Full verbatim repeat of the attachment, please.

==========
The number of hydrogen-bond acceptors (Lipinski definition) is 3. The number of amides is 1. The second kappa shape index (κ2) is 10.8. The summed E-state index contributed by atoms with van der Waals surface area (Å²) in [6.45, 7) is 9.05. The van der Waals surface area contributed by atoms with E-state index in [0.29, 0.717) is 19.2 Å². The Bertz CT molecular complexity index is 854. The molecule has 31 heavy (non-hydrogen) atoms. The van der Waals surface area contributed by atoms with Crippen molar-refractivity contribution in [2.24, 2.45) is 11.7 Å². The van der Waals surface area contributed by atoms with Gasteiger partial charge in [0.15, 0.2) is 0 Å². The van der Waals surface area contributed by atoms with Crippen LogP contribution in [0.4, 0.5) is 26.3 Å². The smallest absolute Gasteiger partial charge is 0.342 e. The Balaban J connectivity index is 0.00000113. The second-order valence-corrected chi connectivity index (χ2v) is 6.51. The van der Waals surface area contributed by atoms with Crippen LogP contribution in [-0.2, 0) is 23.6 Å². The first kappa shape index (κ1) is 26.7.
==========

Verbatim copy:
The number of hydrogen-bond acceptors (Lipinski definition) is 3. The number of amides is 1. The second kappa shape index (κ2) is 10.8. The summed E-state index contributed by atoms with van der Waals surface area (Å²) in [6.45, 7) is 9.05. The van der Waals surface area contributed by atoms with E-state index in [0.29, 0.717) is 19.2 Å². The Bertz CT molecular complexity index is 854. The molecule has 31 heavy (non-hydrogen) atoms. The van der Waals surface area contributed by atoms with Crippen molar-refractivity contribution in [2.24, 2.45) is 11.7 Å². The van der Waals surface area contributed by atoms with Gasteiger partial charge in [0.15, 0.2) is 0 Å². The van der Waals surface area contributed by atoms with Crippen LogP contribution in [0.4, 0.5) is 26.3 Å². The smallest absolute Gasteiger partial charge is 0.342 e. The Balaban J connectivity index is 0.00000113. The second-order valence-corrected chi connectivity index (χ2v) is 6.51. The van der Waals surface area contributed by atoms with Crippen LogP contribution in [-0.2, 0) is 23.6 Å². The first kappa shape index (κ1) is 26.7.